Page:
Manipur earthquake is another wake-up call for India
The tremor that shook the Northeastern states and West Bengal on January 4 must be treated as an urgent wake-up call. The earthquake, which had its epicentre at Tamenglong in Manipur, is the 20th such quake of magnitude 6 or higher on the Richter Scale to hit the region in the past century or so. It only re-confirms that the seismic faultlines of the eastern Himalayas are hyper-active. At least two of these earthquakes — the great Assam earthquakes of 1897 and 1950 — had crossed magnitude 8.5 and above — causing widespread devastation in the region. Scientists have been warning that the ‘return period’ of such big earthquake in the eastern Himalayas is long overdue.
Harsh Gupta, former director of the National Geophysical Research Institute, Hyderabad, is more specific in his warning: “Moderate magnitude to great earthquakes in the northeast India region is found to be preceded, generally, by well defined earthquake swarms and quiescence periods. On the basis of earthquake swarm and quiescence period, an area bound by 21 deg N and 25½ deg N latitude and 93 deg E and 96 deg E longitude is identified to be the site of a possible future earthquake of M 8 + 1- ½ with a focal depth of 100 +/-40 km. This earthquake should occur any time from now onwards.”
The impact of such a mega earthquake would be many times more devastating than in the past. In 1951, the population of the region was 8 million, today it has crossed 50 million. The Northeast had hardly any built-up modern infrastructure before the Independence; Today it has a network of roads, bridges, railways, airports, etc. It has more than a million residential and commercial buildings, but many of those don’t comply with the specifications of earthquake-resistant designs and processes.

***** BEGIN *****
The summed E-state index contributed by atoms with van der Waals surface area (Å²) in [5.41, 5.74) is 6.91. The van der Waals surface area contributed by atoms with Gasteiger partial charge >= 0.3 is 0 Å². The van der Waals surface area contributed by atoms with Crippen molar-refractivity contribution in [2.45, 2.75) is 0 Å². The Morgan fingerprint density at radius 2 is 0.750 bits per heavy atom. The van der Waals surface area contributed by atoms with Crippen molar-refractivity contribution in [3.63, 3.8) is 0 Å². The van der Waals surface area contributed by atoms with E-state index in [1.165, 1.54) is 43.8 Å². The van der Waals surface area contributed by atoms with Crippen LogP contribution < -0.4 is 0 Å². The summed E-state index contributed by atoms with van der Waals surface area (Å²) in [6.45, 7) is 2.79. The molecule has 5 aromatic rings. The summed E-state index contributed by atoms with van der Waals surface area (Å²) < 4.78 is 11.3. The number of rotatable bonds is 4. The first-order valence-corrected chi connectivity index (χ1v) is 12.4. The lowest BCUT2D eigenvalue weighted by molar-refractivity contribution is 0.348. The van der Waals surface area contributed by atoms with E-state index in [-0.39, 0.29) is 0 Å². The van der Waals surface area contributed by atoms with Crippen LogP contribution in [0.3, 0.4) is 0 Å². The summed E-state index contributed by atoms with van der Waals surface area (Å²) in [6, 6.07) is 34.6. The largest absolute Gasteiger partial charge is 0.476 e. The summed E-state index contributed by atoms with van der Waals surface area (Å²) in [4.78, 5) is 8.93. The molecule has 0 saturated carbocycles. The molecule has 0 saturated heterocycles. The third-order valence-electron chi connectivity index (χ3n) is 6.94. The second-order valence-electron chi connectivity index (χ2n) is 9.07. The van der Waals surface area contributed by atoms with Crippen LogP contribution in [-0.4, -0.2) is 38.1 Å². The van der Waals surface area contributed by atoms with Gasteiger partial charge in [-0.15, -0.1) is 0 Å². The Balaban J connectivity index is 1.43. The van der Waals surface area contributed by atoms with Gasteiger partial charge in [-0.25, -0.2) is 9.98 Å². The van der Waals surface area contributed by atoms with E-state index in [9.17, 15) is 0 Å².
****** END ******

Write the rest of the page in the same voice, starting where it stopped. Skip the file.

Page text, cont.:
The recent earthquake in Manipur has once again demonstrated that even many of the newly constructed buildings are not able to withstand the 6.7 quake. So the impact of an 8+ on the Richter Scale tremor on such and other older structures would be devastating.
The National Institute of Disaster Management, in collaboration with the United States Geological Service, had developed a scenario of the 1950 earthquake recurring in 2011 and the findings were horrifying. Based on these, a roadmap was developed for earthquake risk mitigation in the North East, but implementation has been dismal.
Earlier in 2007 the National Disaster Management Authority (NDMA) had released its comprehensive guidelines on management of earthquakes on ‘six pillars of seismic safety’ — earthquake-resistant constructions, retrofitting of lifeline structures, regulation and enforcement, awareness and preparedness, capacity development and response. The activities to be taken up under each of these six pillars were to be implemented in two phases, the first completing in June 2009 and the second phase in January 2010. None of these activities have been completed even remotely.
The Manipur earthquake must push the state governments, the NDMA, the ministry of home affairs and the ministry for development of North Eastern Region to get their together so that we are not sleeping when an earthquake strikes again.
PG Dhar Chakrabarti is former director of the National Institute of Disaster Management, and now Distinguished Fellow at TERI. The views expressed are personal.